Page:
A Newsweek article cited former Sen. Fred Thompson's leadership of a 1997 investigation into Republican campaign finance irregularities as evidence that he "was willing to buck his party." However, Thompson shut down the investigation before Democrats could introduce evidence linking GOP lawmakers to a fundraising group they claimed had skirted campaign finance laws.
An article in the June 25 edition of Newsweek cited former Sen. Fred Thompson's (R-TN) leadership of a 1997 Governmental Affairs Committee investigation into campaign finance irregularities as evidence that he "was willing to buck his party." However, while Thompson did initially undertake an investigation of Republicans as well as Democrats, he shut down the investigation before Democrats were able to introduce evidence linking Republican lawmakers to Triad Management, a fundraising group that Democrats claimed had skirted campaign finance laws. The Arkansas Democrat-Gazette reported on November 1, 1997, that Thompson "abruptly halted" the investigation and that "Democrats noted that Thompson's cancellation of hearings coincided with questions emerging this week about Republican-backed groups using millions of dollars to help party candidates in last year's election. With Thompson unwilling to examine those questions in public hearings, Democrats said it is time to move on and fix the flawed campaign-finance system."
From the June 25 edition of Newsweek:
Like McCain, Thompson showed he was willing to buck his party, even if it meant making enemies. In 1997, he was appointed to lead hearings into Democratic fund-raising abuses in the 1996 campaign. It was a starring role for a first-term senator and a nod at his popularity within the GOP. But the warm feelings didn't last. When Thompson broadened his investigation to look into alleged abuses by Republicans, he became an enemy to his party. "Fred was under considerable pressure to turn up and publicize evidence of wrongdoing [by Clinton], but his goal throughout was to be thorough and fair, and that didn't endear him to either side," says Sen. Susan Collins, a friend of his.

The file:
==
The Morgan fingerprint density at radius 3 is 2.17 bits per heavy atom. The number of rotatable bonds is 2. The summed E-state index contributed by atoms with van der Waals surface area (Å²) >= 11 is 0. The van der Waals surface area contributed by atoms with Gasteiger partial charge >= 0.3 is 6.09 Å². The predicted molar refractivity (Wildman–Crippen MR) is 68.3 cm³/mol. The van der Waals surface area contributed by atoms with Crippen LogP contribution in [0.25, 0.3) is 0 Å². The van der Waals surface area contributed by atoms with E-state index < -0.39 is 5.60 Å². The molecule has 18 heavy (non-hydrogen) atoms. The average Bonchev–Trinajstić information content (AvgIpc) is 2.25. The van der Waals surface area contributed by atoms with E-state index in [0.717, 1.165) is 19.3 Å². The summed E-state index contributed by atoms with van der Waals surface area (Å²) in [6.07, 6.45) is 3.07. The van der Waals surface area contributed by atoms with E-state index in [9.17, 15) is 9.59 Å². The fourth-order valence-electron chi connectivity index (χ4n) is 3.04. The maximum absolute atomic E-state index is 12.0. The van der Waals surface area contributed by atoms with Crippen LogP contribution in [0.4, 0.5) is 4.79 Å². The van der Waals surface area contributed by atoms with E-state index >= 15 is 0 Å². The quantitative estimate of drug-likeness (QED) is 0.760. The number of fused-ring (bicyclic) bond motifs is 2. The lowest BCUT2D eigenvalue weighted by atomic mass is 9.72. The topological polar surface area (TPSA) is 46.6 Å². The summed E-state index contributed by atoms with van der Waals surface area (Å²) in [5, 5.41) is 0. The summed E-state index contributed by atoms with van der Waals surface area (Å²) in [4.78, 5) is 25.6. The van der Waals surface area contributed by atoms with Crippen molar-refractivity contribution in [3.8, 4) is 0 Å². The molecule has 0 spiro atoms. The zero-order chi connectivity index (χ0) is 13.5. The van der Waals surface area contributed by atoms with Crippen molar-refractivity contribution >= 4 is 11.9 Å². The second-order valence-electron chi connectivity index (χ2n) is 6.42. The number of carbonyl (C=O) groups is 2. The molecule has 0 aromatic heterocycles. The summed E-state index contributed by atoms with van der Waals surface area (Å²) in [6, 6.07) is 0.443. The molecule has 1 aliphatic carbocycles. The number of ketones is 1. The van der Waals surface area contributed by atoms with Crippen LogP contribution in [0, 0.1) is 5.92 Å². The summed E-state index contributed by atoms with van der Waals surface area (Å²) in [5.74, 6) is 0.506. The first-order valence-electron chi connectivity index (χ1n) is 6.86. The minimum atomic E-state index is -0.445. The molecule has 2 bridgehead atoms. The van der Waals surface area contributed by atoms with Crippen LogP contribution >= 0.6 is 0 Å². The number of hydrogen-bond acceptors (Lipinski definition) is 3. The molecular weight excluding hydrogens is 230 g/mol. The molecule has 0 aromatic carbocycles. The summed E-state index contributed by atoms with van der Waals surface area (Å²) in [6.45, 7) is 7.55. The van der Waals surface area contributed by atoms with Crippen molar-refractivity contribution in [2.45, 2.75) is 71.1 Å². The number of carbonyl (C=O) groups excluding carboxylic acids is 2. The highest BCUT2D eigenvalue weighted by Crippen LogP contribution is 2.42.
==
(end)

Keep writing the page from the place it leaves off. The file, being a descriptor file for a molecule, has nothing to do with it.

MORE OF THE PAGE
Thompson's probe -- which concluded without a splash -- left him on the outs with GOP heavyweights. His archives show he repeatedly requested a seat on the Senate intelligence committee. But Majority Leader Trent Lott [R-MS], once a close ally, snubbed him.
The tension between Lott and Thompson was reportedly the result of Thompson's decision to focus the hearings on campaign finance reform in addition to allegations of illegal fundraising by Democrats. On October 6, 1997, The Washington Times reported that Lott and Thompson had "barely uttered a word to each other in six months." The Times explained:
It all started one fateful day last March when Mr. Thompson, with the backing of only four other GOP senators, outmaneuvered his party's leadership to broaden the scope of the committee's investigation to cover not only "illegal" acts by the Democratic Party, but also "improper" acts by both parties. Mr. Thompson was hoping the hearings would set the stage for campaign-finance reform.